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Medium term oil outlook: Merrill Lynch Part 1

Hydrocarbon Engineering,

Medium term macro outlook for oil

  • The share of energy consumption as a percentage of global GDP has dropped to just 3.7%, the lowest level since 2002.
  • Global spare oil production capacity remains relatively low by historical standards.
  • The current price shock is different to the last three because it is mostly driven by a massive surge in North American oil production.
  • High volatility in spot prices is likely to be sustained if OPEC no longer acts as a balancing agent of last resort.
  • Merrill Lynch now see a US$100/bbl trading range over the next five years and lower average realised prices for Brent that range between US$60 and US$90/bbl.
  • In the next 18 months, Merrill Lynch see a large global petroleum inventory buildup keeping prices relatively contained in a US$40 – 70/bbl level.
  • OECD oil stocks are expected to peak at 2.9 billion bbls.
  • A continued build in storage is likely to further exacerbate near term price volatility.
  • Merrill Lynch expects shale oil production in the US to peak sequentially over the coming months but come back in the outer years.
  • A continuation of the high price environment since 2011 may have led to zero global demand growth, or peak oil demand by 2025.
  • Merrill Lynch estimates that if oil stays at US$50 – 70/bbl over five years, peak demand will be pushed out well past 2030.
  • Merrill Lynch expects to see a large structural pick up in diesel and gasoline vehicles sales in major emerging markets (EM) in response to the lower retail prices.

Medium term oil demand outlook

  • In a US$100+/bbl world, the global oil market was heading in cruising speed towards peak oil demand.
  • Expensive oil prices would have driven consumers to switch towards smaller, more efficient cars, swap gasoline for diesel vehicles or stop driving altogether.
  • Eventually, high prices could have led to substitution out of oil, whether towards cheaper fossil fuels like natural gas or to alternatives and renewables.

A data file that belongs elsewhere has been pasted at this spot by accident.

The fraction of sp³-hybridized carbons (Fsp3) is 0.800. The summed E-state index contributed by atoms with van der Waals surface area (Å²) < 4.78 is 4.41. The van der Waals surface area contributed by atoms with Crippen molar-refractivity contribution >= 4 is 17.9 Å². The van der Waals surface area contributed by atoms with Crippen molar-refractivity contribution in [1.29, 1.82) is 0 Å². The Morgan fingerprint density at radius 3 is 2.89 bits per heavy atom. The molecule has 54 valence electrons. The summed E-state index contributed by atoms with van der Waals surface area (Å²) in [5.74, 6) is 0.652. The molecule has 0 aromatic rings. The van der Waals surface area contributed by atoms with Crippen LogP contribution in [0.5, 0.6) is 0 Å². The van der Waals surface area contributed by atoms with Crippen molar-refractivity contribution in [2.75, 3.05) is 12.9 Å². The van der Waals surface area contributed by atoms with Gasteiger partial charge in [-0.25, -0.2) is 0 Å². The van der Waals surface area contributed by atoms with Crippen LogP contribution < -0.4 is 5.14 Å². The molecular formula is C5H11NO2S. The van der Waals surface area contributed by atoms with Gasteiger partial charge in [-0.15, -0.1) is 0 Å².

• In the absence of well formulated long term policies, efficiency and substitution trends will be weaker and global oil consumption will continue to grow for a lot longer than originally envisaged.
  • Lower oil prices, combined with a steady pick up in global GDP growth, is set to boost oil demand medium term.
  • One way lower oil prices may lead to higher oil demand is through the income effect.
  • Net importers should benefit tremendously from sharply lower import costs, helping to reduce trade deficits.
  • There is the direct impact of lower prices on oil demand, although the short term price elasticity of oil demand is rather small.
  • On a global basis, a 10% drop in prices would increase demand by 0.3%, far trailing the impact GDP changes can have on overall consumption.
  • Lower oil prices are a positive for oil demand, all else equal.
  • Several EM countries use some degree of price fixation to keep retail prices artificially low, making demand less sensitive to crude oil price changes.
  • Many market observers have pointed to the removal of subsidies as a constraining factor in oil demand growth.
  • Near term, Merrill Lynch sees a negative drag on oil demand in some EMs.
  • Approximately 50% of oil demand growth in the last decade has come from oil exporting countries.
  • Merrill Lynch economists estimate that the drop in oil prices from US$99 last year to US$55 this year shaves 1.7% off GDP growth in 2015 in GCC countries.
  • If oil prices were to stay sub US$60/bbl, the decline in OECD oil demand may be lessened by 0.5% or 250 000 bpd/y on average on a five year horizon.
  • Merrill Lynch expects average fuel efficiency to rise over the next five years, albeit less than last year, due to lower oil prices and the switch to larger vehicles.
  • The trend for oil demand in Europe is increasingly negative as the population at a driving age is outright contracting.

Edited from report by Claira Lloyd

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